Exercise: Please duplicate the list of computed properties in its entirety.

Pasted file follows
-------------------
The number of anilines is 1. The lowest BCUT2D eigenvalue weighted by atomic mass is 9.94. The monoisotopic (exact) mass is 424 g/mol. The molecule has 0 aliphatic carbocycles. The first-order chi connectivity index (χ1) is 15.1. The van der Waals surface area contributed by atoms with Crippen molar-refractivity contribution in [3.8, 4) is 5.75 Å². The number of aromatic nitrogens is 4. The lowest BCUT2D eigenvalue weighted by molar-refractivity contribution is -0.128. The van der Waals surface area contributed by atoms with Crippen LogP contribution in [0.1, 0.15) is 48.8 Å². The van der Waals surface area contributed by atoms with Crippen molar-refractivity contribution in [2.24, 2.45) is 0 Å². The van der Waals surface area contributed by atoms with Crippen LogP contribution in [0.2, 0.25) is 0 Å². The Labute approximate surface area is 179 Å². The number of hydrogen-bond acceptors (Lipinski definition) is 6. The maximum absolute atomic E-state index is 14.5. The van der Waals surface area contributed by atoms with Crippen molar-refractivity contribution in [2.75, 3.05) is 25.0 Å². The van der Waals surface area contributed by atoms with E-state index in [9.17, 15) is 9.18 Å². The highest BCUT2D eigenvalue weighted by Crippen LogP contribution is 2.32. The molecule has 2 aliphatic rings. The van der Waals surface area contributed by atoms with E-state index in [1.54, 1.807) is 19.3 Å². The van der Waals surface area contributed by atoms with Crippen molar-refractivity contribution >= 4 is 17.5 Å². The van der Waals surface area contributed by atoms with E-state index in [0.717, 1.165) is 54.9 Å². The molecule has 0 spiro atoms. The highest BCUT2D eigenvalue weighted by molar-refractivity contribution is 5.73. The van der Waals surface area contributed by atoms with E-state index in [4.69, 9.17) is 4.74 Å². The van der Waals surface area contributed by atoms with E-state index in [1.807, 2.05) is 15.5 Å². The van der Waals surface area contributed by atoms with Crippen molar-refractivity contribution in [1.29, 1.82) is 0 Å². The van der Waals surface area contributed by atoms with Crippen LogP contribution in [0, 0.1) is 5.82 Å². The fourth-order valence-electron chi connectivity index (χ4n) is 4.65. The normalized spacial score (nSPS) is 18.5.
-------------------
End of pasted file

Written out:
The number of anilines is 1. The lowest BCUT2D eigenvalue weighted by atomic mass is 9.94. The monoisotopic (exact) mass is 424 g/mol. The molecule has 0 aliphatic carbocycles. The first-order chi connectivity index (χ1) is 15.1. The van der Waals surface area contributed by atoms with Crippen molar-refractivity contribution in [3.8, 4) is 5.75 Å². The number of aromatic nitrogens is 4. The lowest BCUT2D eigenvalue weighted by molar-refractivity contribution is -0.128. The van der Waals surface area contributed by atoms with Crippen LogP contribution in [0.1, 0.15) is 48.8 Å². The van der Waals surface area contributed by atoms with Crippen molar-refractivity contribution in [2.24, 2.45) is 0 Å². The van der Waals surface area contributed by atoms with Crippen LogP contribution in [0.2, 0.25) is 0 Å². The Labute approximate surface area is 179 Å². The number of hydrogen-bond acceptors (Lipinski definition) is 6. The maximum absolute atomic E-state index is 14.5. The van der Waals surface area contributed by atoms with Crippen molar-refractivity contribution in [2.75, 3.05) is 25.0 Å². The van der Waals surface area contributed by atoms with E-state index in [9.17, 15) is 9.18 Å². The highest BCUT2D eigenvalue weighted by Crippen LogP contribution is 2.32. The molecule has 2 aliphatic rings. The van der Waals surface area contributed by atoms with E-state index in [1.54, 1.807) is 19.3 Å². The van der Waals surface area contributed by atoms with Crippen molar-refractivity contribution >= 4 is 17.5 Å². The van der Waals surface area contributed by atoms with E-state index in [0.717, 1.165) is 54.9 Å². The molecule has 0 spiro atoms. The highest BCUT2D eigenvalue weighted by molar-refractivity contribution is 5.73. The van der Waals surface area contributed by atoms with E-state index in [4.69, 9.17) is 4.74 Å². The van der Waals surface area contributed by atoms with E-state index in [1.807, 2.05) is 15.5 Å². The van der Waals surface area contributed by atoms with Crippen molar-refractivity contribution in [1.29, 1.82) is 0 Å². The van der Waals surface area contributed by atoms with Crippen LogP contribution in [0, 0.1) is 5.82 Å². The fourth-order valence-electron chi connectivity index (χ4n) is 4.65. The normalized spacial score (nSPS) is 18.5.